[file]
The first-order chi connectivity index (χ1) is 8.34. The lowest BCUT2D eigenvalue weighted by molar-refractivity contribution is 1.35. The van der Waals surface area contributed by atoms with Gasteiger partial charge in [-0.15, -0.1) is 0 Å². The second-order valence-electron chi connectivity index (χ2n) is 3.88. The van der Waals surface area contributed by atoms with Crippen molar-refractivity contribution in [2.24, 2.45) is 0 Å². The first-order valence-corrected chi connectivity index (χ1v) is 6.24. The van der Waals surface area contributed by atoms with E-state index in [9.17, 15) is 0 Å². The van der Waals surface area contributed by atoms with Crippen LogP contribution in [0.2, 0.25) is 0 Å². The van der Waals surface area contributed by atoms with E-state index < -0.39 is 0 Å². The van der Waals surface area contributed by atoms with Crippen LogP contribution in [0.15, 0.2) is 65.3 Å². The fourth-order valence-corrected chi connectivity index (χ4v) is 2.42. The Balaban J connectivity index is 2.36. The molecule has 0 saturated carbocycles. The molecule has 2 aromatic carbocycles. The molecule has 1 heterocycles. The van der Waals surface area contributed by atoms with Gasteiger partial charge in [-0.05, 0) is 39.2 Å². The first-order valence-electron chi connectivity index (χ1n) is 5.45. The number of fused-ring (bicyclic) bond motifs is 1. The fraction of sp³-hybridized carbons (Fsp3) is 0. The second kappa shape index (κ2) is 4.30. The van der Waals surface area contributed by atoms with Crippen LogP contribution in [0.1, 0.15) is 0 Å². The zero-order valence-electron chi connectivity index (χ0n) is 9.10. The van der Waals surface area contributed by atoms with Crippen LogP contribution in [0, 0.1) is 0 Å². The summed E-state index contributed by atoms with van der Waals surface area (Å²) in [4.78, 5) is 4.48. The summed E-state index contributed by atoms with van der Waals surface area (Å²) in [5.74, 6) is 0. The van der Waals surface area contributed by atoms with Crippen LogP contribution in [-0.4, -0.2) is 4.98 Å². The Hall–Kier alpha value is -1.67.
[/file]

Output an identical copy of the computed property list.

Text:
The first-order chi connectivity index (χ1) is 8.34. The lowest BCUT2D eigenvalue weighted by molar-refractivity contribution is 1.35. The van der Waals surface area contributed by atoms with Gasteiger partial charge in [-0.15, -0.1) is 0 Å². The second-order valence-electron chi connectivity index (χ2n) is 3.88. The van der Waals surface area contributed by atoms with Crippen molar-refractivity contribution in [2.24, 2.45) is 0 Å². The first-order valence-corrected chi connectivity index (χ1v) is 6.24. The van der Waals surface area contributed by atoms with E-state index in [9.17, 15) is 0 Å². The van der Waals surface area contributed by atoms with Crippen LogP contribution in [0.2, 0.25) is 0 Å². The van der Waals surface area contributed by atoms with E-state index < -0.39 is 0 Å². The van der Waals surface area contributed by atoms with Crippen LogP contribution in [0.15, 0.2) is 65.3 Å². The fourth-order valence-corrected chi connectivity index (χ4v) is 2.42. The Balaban J connectivity index is 2.36. The molecule has 0 saturated carbocycles. The molecule has 2 aromatic carbocycles. The molecule has 1 heterocycles. The van der Waals surface area contributed by atoms with Gasteiger partial charge in [-0.05, 0) is 39.2 Å². The first-order valence-electron chi connectivity index (χ1n) is 5.45. The number of fused-ring (bicyclic) bond motifs is 1. The fraction of sp³-hybridized carbons (Fsp3) is 0. The second kappa shape index (κ2) is 4.30. The van der Waals surface area contributed by atoms with Crippen LogP contribution in [0.1, 0.15) is 0 Å². The zero-order valence-electron chi connectivity index (χ0n) is 9.10. The van der Waals surface area contributed by atoms with Crippen LogP contribution in [0, 0.1) is 0 Å². The summed E-state index contributed by atoms with van der Waals surface area (Å²) in [4.78, 5) is 4.48. The summed E-state index contributed by atoms with van der Waals surface area (Å²) in [5.74, 6) is 0. The van der Waals surface area contributed by atoms with Crippen LogP contribution in [-0.4, -0.2) is 4.98 Å². The Hall–Kier alpha value is -1.67.